Separately managed accounts (SMAs) work best for the specific group of people who enjoy talking about stocks and their investment options. This includes financial planners and practices who like having investment conversations with their customers and clients who are equally enjoying having such an interaction with their planner, asset manager AllianceBernstein (AB) said.
Although SMAs are not perfectly suited to all types of advisers or practices, they can help create extra value for the portfolio for those advisers who have traditionally had a deeper level of engagement with their clients and know they want more than just to see what stocks are in but also wish to know what these stocks can do for their portfolios.
However, at the same time, according to AB, there was still a large group of financial planners who just want to do a simple asset allocation and who would not require any further conversation around SMAs.
According to AB’s managing director of Australia client group, Ben Moore, there was room for both SMAs and unit trusts in investors’ portfolio. However, he said, in the case of global SMAs, some practices which would choose to use an SMA over a unit trust area were attracted to the portfolio transparency offered by this option.
“As their clients can see the stocks, we usually find that advisers using an SMA seek greater detail on the companies in the portfolio, most of which are very different from the names in our local market which is dominated by financial services, materials and energy,” Moore said.
The AB Concentrated Global Growth SMA had no developed market banks, energy or mining companies as their earnings profiles were too cyclical for this type of investment strategy.
“One of the attractions of our Global SMA is that it has low turnover. This appeals to clients because, as they hold the stocks directly, they incur a trading cost when a change is made to the portfolio,” Moore said.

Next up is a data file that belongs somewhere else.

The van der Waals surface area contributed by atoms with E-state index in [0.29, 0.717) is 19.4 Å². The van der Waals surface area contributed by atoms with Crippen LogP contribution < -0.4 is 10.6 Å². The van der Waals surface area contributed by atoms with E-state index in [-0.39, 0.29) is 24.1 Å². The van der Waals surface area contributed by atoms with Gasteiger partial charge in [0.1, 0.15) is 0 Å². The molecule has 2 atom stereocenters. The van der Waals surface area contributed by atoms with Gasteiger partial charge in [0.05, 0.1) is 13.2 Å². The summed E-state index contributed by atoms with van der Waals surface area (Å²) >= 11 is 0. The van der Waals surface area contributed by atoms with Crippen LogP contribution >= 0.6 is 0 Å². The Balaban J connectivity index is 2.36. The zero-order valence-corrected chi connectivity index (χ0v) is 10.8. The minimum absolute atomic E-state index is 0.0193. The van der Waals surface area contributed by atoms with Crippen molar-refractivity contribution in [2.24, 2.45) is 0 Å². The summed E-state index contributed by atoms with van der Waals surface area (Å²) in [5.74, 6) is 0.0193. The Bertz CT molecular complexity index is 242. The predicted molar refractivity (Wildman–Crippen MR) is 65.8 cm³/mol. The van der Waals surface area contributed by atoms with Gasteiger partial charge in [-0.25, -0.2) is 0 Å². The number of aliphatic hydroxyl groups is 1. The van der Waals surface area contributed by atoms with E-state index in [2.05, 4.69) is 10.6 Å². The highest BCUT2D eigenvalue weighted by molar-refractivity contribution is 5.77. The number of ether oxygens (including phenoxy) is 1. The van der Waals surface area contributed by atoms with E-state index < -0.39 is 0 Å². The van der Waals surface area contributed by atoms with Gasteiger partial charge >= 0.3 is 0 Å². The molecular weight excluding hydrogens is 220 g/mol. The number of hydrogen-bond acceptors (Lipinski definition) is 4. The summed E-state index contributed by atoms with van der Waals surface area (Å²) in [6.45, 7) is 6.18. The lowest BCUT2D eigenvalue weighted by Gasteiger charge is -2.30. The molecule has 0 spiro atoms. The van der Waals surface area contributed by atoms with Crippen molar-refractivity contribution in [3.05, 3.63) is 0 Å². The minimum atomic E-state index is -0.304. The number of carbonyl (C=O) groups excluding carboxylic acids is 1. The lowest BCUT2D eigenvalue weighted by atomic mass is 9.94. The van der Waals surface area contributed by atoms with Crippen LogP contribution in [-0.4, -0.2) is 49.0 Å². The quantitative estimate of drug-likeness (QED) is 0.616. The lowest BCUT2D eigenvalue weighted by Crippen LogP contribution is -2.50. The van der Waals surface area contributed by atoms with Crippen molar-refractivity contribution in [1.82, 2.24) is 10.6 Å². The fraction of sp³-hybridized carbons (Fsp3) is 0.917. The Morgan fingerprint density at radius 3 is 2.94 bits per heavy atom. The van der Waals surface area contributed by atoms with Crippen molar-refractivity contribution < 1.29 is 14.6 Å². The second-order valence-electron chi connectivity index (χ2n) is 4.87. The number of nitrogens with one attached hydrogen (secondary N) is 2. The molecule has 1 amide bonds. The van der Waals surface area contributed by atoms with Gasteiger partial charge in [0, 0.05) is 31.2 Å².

Another factor determining the product’s suitability for particular clients is the minimum investment, which in the case of AB’s Global SMA was $65,000. Moore explained that this reflected the fact that some stocks in global portfolios could have high nominal share values.
“You really need a practice that is in the private wealth space and I say that because you’ve got companies like Booking.com, a big travel company with amazing cashflows but it’s $2,000 a stock – we say anything from $65,000 to $100,000 would be ideal to go into this portfolio,” he said.
Speaking on the subject of the global SMAs and their absorption among planners, Moore stressed that given the recent changes going on across the financial planning industry, including the fallout from the Royal Commission, this was a difficult time for advisers to embrace new offerings.
“One thing about advisers today is that they are not waiting and thinking do I need a global SMA? They are thinking about the FASEA [the Financial Adviser Standards and Ethics Authority] exams and accreditation,” Moore said.
When it comes to global equities, in many cases funds were doing their job and there were plenty of great global equity managers out there, but at the same time there were a growing number of advisers who had used local SMAs in the past and had a positive experience and they were now ready to start using global SMAs.
Moore noted that Australian investors, in general, did not have the option to own direct global equities for a long time and currently there are still only four major platforms that enable global SMAs to sit on.
AllianceBernstein noted that the newer platforms such as HUB24, Praemium, Netwealth and Mason Stevens all enabled global SMAs whereas the incumbent players were ‘yet to do so’.
“I’m super excited that we are on the fastest-growing platforms,” Moore said, adding that it was equally important for the clients to be able to use the platforms with a right set of functionalities.
“If advisers are familiar with their [platforms] technology then it’s great, it works really well. If they are not familiar with it – it seems not to be the audience that we are looking for,” Moore said.
As far as the compatibility between of SMAs and assets classes was concerned, Moore said: “It would be difficult to put fixed income portfolios into an SMA, particularly for global/diversified bond strategies that typically hold 500+ securities, have high turnover and use the derivatives markets actively.
“A single asset class SMA (global or local equities, for example) offers, in our view, important differentiation, as we have seen tremendous growth in multi-asset managed accounts that use a combination of listed vehicles (listed investment companies, exchange traded funds, direct stocks and SMA’s) and managed funds.”